TE John Carlson

Tight ends have yet to score against the Bucs this year, and with Wallace looking downfield 80 percent of the time it's tough to see the rookie cracking the fantasy radar this week.

DT Seahawks B The Seahawks have allowed 34 and 44 points in their two previous cross-country trips. Have they considered the Madden cruiser?
Tampa Bay
Pos Player SBC Comments
QB Jeff Garcia S3

The Seahawks are going to give you something north of 200 passing yards and a scoring strike or two; Garcia, on average, takes a little less than that. If you're looking for a bye week plug-in you could do worse, but there isn't a tremendous amount of upside to his game.

RB Earnest Graham
Warrick Dunn

Seattle has been relatively solid against the run and is giving up 140 yards from scrimmage and a touchdown per game to opposing backs. If that total is to be split between Graham and Dunn, who are averaging closer to 170, pencil Graham in for the touchdown and Dunn for a slightly larger share of the yardage. Neither is a bad start, but neither grabs you by the throat and demands to be plugged into your lineup, either.

WR Joey Galloway
Antonio Bryant
Ike Hilliard
Michael Clayton

Galloway's return to practice this week further clouds an already muddled situation. There should be a fantasy play or two against a secondary that's serving up 188 yards and a touchdown per game to wideouts—but Bryant is the only Buc to top 60 yards this year, Hilliard has all three of Tampa's WR TDs, and Galloway—when healthy—is the team's top receiver. Bye-week desperation could drive you to a dip in this talent pool, but with so many swimmers there may not be enough room to float your boat.

TE Alex Smith
Jerramy Stevens
John Gilmore

With touchdowns in two of the past three games Smith is threatening to emerge as the go-to guy here. However, the Seahawks have allowed just 30 total tight end yards since Week 1, making this matchup not worth the effort of determining which Buc to back.

DT Buccaneers S2 Seattle's last two East Coast visits have yielded a total of 16 points, and with the Bucs having generated 13 turnovers and two defensive touchdowns already this year they make a very compelling fantasy play this week.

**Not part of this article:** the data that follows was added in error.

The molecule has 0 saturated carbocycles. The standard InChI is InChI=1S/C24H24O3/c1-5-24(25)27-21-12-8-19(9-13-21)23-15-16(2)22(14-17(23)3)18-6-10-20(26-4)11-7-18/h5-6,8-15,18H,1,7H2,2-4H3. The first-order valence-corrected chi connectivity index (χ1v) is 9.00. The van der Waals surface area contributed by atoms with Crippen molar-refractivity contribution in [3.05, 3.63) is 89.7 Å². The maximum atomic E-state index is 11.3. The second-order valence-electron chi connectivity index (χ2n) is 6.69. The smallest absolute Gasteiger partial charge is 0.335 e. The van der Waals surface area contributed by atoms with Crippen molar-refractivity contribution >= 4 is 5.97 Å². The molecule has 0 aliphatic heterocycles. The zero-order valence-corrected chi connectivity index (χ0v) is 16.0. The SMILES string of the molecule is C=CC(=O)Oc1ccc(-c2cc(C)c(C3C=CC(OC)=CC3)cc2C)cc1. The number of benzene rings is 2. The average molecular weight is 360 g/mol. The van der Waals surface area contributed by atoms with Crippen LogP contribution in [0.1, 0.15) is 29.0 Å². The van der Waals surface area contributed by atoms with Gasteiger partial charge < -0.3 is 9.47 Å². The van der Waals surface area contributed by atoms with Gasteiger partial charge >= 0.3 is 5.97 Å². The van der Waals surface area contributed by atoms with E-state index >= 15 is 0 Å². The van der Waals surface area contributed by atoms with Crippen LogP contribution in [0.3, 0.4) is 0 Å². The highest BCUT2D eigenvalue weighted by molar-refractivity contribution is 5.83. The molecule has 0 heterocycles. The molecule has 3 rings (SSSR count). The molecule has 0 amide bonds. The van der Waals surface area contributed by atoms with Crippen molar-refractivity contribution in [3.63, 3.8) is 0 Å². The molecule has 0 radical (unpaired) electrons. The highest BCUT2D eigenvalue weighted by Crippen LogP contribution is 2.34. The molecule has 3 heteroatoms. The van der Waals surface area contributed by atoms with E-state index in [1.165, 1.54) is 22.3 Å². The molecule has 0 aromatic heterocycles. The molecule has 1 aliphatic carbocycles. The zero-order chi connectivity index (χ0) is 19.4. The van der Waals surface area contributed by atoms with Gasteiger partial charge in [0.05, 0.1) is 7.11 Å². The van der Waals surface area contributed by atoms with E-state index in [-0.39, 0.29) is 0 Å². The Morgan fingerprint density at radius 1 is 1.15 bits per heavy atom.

Denver (4-2) at New England (3-2)

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Pos Player SBC Comments
QB Jay Cutler S1

You're not about to bench Cutler against a secondary that's allowed three touchdown tosses in back-to-back games. Jay may fall a little shy of his 282 yards per game average, but not much, and he should have little difficulty matching his two TD toss per game pace.

RB Michael Pittman
Selvin Young
Andre Hall
B Pittman got all the carries last week, but don't get used to it. Young returned to practice as he recovers from his groin injury, and Ryan Torain is back at it as well. Aside from the infamous "Wildcat" game the Patriots run D has been rock solid, limiting the likes of LT, LJ. Thomas Jones and Frank Gore to less than 90 yards per game on the ground with a Gore receiving score the only RB TD allowed. While it wouldn't be at all surprising to see the Broncos put Pittman, Young, and Hall in the same backfield, it's not suggested that your fantasy squad do likewise this week. Young and Torain are both questionable this week, but even with diminished cooks in the kitchen this still doesn't feel like a favorable matchup for Pittman.
WR Brandon Marshall S1

Marshall has had one dud, two studs, and a couple quality starts since returning from suspension. Against a secondary that just let Vincent Jackson and Malcolm Floyd have their way with it—and Isaac Bruce the week before—there's little reason to expect Marshall to do anything other than carry your fantasy team to victory this week.

WR Eddie Royal